Vienna boss calls Dudamel booers ‘Idioten’

Dominique Meyer, head of the Vienna State Opera, lost his cool in a post-curtain interview, calling those who booed the company’s new Turandot ‘a pair of idiots’.

Actually, there were more than a couple of protesters against Marco Arturo Marelli’s production, with Gustavo Dudamel conducting and Lise Lindstrom in the title role. There was quite a hostile reception, sustained for several minutes, and Dudamel collected some pretty tough reviews in the morning papers for being too loud.

But Dominique Meyer is right: booing has become obligatory at Vienna first nights. It’s stupid and boring.

dudamel berlin

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  • “for being too loud.”

    Has Dudamel much experience conducting in a pit? Maybe he simply misjudged the volume of the orchestra in the hall (i.e., technical rather than interpretive).

    Let’s give him the doubt, he’ll learn to adjust for subsequent performances.

    • It’s too late for him to learn on the job ..he is about ffff to impress his back home audience
      who are short on nuance but long on bombast.Surprise he didn’t have fireworks ……….

    • Yes, although he spends most of his time conducting symphonic works, Dudamel has plenty of experience in the pit (La Scala since 2006 (he was even under consideration for the job of music director), Staatsoper Unter den Linden since at least 2008, etc.). He has also conducted opera in concert or semi-staged (notably the Mozart series with the Los Angeles Philharmonic). This does not excuse any criticisms of balance between orchestra and stage, but if they are justified, I just do not believe they stem from lack of experience.

    • Dudamel is a good musician but no opera conductor. His Bohème last August at La Scala lacked italianità, sense of pulse and drama. He is also not in the habit of breathing with the singers; a very dull evening. I expect the “idiots” are right.

      • I saw that Bohème, Guus. It was not fully cooked. But then neither was the orchestra, the Simon Bolivar, which was playing opera for the first time. I’m waiting to see Dudamel conduct opera with a professional opera ensemble.

  • As long as they do it after the music has stopped, booers can boo as much as they want. And insulting them is really pointless and wanting in elegance. Artistic directors do what they want without listening to the audience’s opinions anyway.

    • Would have to agree with that. Here’s what Christian Thielemann says about the obstacles to be overcome in order to be a good conductor. (I hope I can post the link successfully!!):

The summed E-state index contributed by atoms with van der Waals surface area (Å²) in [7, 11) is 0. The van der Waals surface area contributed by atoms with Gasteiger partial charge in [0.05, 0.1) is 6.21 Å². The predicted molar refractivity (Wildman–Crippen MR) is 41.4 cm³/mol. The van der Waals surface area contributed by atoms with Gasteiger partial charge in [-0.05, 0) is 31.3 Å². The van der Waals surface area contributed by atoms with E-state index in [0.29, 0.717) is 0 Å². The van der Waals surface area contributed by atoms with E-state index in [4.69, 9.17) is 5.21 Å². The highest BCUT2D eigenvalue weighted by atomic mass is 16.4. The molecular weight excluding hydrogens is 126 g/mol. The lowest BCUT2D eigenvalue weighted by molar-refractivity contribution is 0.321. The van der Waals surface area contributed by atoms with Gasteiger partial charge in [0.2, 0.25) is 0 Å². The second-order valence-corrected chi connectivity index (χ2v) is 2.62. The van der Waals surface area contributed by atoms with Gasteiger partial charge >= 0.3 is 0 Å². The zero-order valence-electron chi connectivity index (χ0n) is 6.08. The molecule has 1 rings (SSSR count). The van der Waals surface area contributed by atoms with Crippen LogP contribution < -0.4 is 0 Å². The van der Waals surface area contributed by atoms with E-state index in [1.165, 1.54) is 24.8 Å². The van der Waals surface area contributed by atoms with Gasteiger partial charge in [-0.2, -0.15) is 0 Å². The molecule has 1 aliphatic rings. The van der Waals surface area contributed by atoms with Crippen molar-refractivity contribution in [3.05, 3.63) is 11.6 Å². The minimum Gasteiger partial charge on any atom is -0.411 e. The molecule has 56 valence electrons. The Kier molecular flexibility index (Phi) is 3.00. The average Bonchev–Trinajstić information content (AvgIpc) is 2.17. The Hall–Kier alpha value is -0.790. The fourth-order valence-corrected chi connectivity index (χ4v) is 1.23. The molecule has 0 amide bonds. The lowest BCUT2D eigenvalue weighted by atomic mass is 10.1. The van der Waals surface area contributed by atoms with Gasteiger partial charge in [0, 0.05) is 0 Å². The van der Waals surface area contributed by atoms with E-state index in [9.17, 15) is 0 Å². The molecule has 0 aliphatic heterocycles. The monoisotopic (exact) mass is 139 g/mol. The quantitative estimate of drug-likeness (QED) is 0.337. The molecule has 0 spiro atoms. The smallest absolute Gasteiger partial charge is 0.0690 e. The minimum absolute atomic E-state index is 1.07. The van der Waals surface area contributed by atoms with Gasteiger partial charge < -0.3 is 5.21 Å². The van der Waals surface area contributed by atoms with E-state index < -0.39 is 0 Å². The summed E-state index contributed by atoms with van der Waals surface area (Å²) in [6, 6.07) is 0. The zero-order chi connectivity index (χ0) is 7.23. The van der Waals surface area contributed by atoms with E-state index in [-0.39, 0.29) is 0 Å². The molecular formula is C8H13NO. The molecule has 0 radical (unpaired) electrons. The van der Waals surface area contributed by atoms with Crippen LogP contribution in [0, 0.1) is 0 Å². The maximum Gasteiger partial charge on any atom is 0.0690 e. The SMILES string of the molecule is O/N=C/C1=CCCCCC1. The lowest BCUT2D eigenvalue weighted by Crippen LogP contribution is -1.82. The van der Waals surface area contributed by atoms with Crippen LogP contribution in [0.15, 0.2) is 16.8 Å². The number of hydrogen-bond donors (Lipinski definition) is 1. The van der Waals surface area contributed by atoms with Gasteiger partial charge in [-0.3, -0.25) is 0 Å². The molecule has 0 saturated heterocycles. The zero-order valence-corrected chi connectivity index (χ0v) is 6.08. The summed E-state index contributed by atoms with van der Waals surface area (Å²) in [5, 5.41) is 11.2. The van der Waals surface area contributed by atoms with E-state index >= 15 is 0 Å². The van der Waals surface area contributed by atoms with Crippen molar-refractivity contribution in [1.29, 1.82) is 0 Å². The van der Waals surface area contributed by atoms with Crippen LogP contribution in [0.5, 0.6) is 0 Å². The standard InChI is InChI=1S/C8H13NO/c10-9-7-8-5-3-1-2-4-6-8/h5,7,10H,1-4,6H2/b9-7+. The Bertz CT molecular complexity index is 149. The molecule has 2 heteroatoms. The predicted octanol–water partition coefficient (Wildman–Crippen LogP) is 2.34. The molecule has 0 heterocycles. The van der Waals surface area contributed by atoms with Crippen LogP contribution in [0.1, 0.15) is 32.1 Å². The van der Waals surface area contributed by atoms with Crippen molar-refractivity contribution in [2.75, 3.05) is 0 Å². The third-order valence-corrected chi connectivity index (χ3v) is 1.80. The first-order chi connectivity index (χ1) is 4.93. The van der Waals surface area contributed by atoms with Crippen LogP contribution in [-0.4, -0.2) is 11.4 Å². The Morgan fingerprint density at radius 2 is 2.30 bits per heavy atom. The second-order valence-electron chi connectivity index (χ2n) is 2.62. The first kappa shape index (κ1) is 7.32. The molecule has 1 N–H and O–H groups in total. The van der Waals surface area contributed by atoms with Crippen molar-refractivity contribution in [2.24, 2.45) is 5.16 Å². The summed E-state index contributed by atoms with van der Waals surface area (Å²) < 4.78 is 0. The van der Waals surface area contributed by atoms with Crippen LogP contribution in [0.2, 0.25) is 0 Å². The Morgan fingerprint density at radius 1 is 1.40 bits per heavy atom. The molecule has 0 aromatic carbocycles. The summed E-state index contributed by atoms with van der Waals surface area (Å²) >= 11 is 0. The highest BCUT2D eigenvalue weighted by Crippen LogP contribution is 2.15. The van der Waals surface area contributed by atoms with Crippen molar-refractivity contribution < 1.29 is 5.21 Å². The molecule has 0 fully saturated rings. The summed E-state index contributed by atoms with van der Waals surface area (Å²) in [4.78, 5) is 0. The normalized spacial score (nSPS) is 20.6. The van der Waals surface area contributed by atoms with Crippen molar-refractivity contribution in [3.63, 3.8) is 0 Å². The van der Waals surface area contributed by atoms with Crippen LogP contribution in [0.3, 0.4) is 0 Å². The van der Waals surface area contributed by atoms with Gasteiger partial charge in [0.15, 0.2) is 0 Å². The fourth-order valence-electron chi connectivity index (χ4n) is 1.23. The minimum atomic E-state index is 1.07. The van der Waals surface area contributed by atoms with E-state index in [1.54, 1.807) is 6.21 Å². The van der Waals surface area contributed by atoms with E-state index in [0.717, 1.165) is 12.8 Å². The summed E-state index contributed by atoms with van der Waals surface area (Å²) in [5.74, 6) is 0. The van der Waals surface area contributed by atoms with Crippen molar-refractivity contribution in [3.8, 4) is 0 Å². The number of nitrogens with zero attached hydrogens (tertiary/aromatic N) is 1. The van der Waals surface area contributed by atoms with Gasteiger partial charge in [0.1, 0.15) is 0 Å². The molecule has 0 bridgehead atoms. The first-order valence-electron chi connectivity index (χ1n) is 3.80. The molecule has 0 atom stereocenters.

[www.youtube.com/watch?v=YfO8slw_bmk]

    • You select, then right-click and copy the address line. You go to the place you wish to embed, and you right-click and press paste.

      But you seem to have managed this time.

    • Thanks to you, I just lost 3 hours watching his entire series of 3 lectures at Oxford. Fascinating. He comes across as personable, likable, humorous and vulnerable (and of course formidably knowledgeable about Wagner and Strauss and the craft of conducting in the pit).

  • If you open yourself to the public you open yourself to criticism.
    If you have paid a great deal of money and what has been put in front of you is rubbish you are entitled to show your feelings in whatever way you want to.
    So fed up of paying good money only to have total dross put in front of me.
    It is a shame because if these people are employed to do a good job and they have failed…

  • The public has a right to an opinion, or many different opinions, as long as they wait till the music has finished. Part of the problem is that directors patronise audiences, they are not worthy of their genius. They often take the same view of composers.

  • “Ein Paar” does not necessarily mean “a pair”, in the same sense that “a couple of” usually means more than two.

  • “Ein Paar” with a capital P means “two”. “Ein paar” means “a few” or “several”.

  • Balancing the pit with the singers in opera productions is difficult since the conductor is not at the best location to judge the result. Post-Mozart operas often have very big orchestras which then always have to be sourdined-down, a contradiction which has been solved by Wagner in his Festspielhaus: cover the pit and thus dampen the volume. But then, some ‘bite’ of the sound disappears. Conducting in opera productions always seems to me the art of compromise. But it is a very interesting challenge on all levels. Conductors who manage to ‘fold’ even a large orchestra around the singers in a concert performance, so: without blowing them away, can be exp[ected to know exactly how to balance such situations in the pit:

    http://www.youtube.com/watch?v=rM9rAAtF1_s

  • I was there in the Gallery where I could see the two (and yes I could see only two) who were booing (though oddly at the same time they were clapping quite enthusiastically) and agree with Herr Meyer that they were idiots.

    I didn’t get any sense that the orchestra was too loud for the singers or that as viewers we were being offered anything less than a well performed, produced and sung performance of Turandot.

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